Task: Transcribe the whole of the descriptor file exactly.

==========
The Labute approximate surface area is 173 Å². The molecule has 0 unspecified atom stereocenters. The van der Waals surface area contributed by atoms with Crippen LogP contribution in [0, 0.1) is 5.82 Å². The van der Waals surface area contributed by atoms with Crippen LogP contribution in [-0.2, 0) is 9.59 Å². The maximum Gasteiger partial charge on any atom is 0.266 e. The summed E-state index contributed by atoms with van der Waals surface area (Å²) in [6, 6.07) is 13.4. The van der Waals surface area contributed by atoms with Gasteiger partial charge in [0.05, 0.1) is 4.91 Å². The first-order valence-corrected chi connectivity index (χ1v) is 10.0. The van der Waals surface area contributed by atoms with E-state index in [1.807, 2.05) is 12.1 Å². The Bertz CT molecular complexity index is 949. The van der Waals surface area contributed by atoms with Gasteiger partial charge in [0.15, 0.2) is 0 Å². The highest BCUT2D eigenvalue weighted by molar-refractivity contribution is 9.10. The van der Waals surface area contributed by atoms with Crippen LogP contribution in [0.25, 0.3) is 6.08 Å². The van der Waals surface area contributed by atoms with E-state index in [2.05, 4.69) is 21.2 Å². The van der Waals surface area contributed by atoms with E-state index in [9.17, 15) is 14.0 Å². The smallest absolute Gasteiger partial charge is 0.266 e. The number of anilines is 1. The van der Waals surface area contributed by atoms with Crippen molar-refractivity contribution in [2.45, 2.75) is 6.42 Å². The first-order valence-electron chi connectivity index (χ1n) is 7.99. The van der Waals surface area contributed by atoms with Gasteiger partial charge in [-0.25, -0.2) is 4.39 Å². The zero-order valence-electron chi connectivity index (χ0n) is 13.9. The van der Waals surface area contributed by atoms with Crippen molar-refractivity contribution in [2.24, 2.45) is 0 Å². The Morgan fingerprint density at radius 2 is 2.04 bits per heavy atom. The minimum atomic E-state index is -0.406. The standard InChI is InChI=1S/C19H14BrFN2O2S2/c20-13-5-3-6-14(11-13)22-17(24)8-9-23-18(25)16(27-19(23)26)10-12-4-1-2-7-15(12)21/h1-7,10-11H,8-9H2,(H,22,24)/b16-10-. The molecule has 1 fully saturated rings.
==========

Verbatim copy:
The Labute approximate surface area is 173 Å². The molecule has 0 unspecified atom stereocenters. The van der Waals surface area contributed by atoms with Crippen LogP contribution in [0, 0.1) is 5.82 Å². The van der Waals surface area contributed by atoms with Crippen LogP contribution in [-0.2, 0) is 9.59 Å². The maximum Gasteiger partial charge on any atom is 0.266 e. The summed E-state index contributed by atoms with van der Waals surface area (Å²) in [6, 6.07) is 13.4. The van der Waals surface area contributed by atoms with Gasteiger partial charge in [0.05, 0.1) is 4.91 Å². The first-order valence-corrected chi connectivity index (χ1v) is 10.0. The van der Waals surface area contributed by atoms with E-state index in [1.807, 2.05) is 12.1 Å². The Bertz CT molecular complexity index is 949. The van der Waals surface area contributed by atoms with Gasteiger partial charge in [0.15, 0.2) is 0 Å². The highest BCUT2D eigenvalue weighted by molar-refractivity contribution is 9.10. The van der Waals surface area contributed by atoms with Crippen LogP contribution in [0.25, 0.3) is 6.08 Å². The van der Waals surface area contributed by atoms with E-state index in [2.05, 4.69) is 21.2 Å². The van der Waals surface area contributed by atoms with E-state index in [9.17, 15) is 14.0 Å². The smallest absolute Gasteiger partial charge is 0.266 e. The number of anilines is 1. The van der Waals surface area contributed by atoms with Crippen molar-refractivity contribution in [2.45, 2.75) is 6.42 Å². The first-order valence-electron chi connectivity index (χ1n) is 7.99. The van der Waals surface area contributed by atoms with Gasteiger partial charge in [-0.25, -0.2) is 4.39 Å². The zero-order valence-electron chi connectivity index (χ0n) is 13.9. The van der Waals surface area contributed by atoms with Crippen molar-refractivity contribution in [2.24, 2.45) is 0 Å². The Morgan fingerprint density at radius 2 is 2.04 bits per heavy atom. The minimum atomic E-state index is -0.406. The standard InChI is InChI=1S/C19H14BrFN2O2S2/c20-13-5-3-6-14(11-13)22-17(24)8-9-23-18(25)16(27-19(23)26)10-12-4-1-2-7-15(12)21/h1-7,10-11H,8-9H2,(H,22,24)/b16-10-. The molecule has 1 fully saturated rings.